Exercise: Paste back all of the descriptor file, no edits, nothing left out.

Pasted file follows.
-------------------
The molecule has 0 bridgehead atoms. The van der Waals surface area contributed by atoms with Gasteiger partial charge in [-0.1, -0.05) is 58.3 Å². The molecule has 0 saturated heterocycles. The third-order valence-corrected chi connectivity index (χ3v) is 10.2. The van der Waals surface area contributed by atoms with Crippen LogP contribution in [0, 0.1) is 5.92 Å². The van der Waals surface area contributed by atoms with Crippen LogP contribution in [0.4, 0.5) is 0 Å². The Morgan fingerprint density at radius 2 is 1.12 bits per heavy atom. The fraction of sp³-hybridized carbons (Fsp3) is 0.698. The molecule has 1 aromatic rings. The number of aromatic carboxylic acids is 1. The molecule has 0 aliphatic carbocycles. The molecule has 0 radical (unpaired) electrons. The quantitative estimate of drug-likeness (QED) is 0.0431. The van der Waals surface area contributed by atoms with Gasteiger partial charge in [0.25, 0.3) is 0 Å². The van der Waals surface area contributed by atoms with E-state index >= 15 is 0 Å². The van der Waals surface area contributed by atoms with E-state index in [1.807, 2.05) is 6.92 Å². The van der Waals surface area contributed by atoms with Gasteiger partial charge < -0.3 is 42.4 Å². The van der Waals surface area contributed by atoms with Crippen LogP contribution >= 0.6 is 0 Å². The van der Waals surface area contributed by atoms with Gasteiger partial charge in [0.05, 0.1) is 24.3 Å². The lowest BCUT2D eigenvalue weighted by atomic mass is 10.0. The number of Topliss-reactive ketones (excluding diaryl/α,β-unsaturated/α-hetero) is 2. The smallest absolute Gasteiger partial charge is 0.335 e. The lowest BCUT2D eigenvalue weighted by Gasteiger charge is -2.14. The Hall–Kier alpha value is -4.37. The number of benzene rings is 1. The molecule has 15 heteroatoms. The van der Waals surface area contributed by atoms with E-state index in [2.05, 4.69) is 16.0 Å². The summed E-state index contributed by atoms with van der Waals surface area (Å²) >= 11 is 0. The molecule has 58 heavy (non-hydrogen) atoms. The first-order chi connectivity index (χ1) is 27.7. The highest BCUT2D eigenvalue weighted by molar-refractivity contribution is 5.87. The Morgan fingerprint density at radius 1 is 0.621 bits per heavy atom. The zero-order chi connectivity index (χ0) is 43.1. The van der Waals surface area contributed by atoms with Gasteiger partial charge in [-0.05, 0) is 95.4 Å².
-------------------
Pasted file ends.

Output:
The molecule has 0 bridgehead atoms. The van der Waals surface area contributed by atoms with Gasteiger partial charge in [-0.1, -0.05) is 58.3 Å². The molecule has 0 saturated heterocycles. The third-order valence-corrected chi connectivity index (χ3v) is 10.2. The van der Waals surface area contributed by atoms with Crippen LogP contribution in [0, 0.1) is 5.92 Å². The van der Waals surface area contributed by atoms with Crippen LogP contribution in [0.4, 0.5) is 0 Å². The Morgan fingerprint density at radius 2 is 1.12 bits per heavy atom. The fraction of sp³-hybridized carbons (Fsp3) is 0.698. The molecule has 1 aromatic rings. The number of aromatic carboxylic acids is 1. The molecule has 0 aliphatic carbocycles. The molecule has 0 radical (unpaired) electrons. The quantitative estimate of drug-likeness (QED) is 0.0431. The van der Waals surface area contributed by atoms with Gasteiger partial charge in [0.25, 0.3) is 0 Å². The van der Waals surface area contributed by atoms with E-state index >= 15 is 0 Å². The van der Waals surface area contributed by atoms with E-state index in [1.807, 2.05) is 6.92 Å². The van der Waals surface area contributed by atoms with Gasteiger partial charge < -0.3 is 42.4 Å². The van der Waals surface area contributed by atoms with Crippen LogP contribution >= 0.6 is 0 Å². The van der Waals surface area contributed by atoms with Gasteiger partial charge in [0.05, 0.1) is 24.3 Å². The lowest BCUT2D eigenvalue weighted by atomic mass is 10.0. The number of Topliss-reactive ketones (excluding diaryl/α,β-unsaturated/α-hetero) is 2. The smallest absolute Gasteiger partial charge is 0.335 e. The lowest BCUT2D eigenvalue weighted by Gasteiger charge is -2.14. The Hall–Kier alpha value is -4.37. The number of benzene rings is 1. The molecule has 15 heteroatoms. The van der Waals surface area contributed by atoms with E-state index in [2.05, 4.69) is 16.0 Å². The summed E-state index contributed by atoms with van der Waals surface area (Å²) >= 11 is 0. The molecule has 58 heavy (non-hydrogen) atoms. The first-order chi connectivity index (χ1) is 27.7. The highest BCUT2D eigenvalue weighted by molar-refractivity contribution is 5.87. The Morgan fingerprint density at radius 1 is 0.621 bits per heavy atom. The zero-order chi connectivity index (χ0) is 43.1. The van der Waals surface area contributed by atoms with Gasteiger partial charge in [-0.05, 0) is 95.4 Å².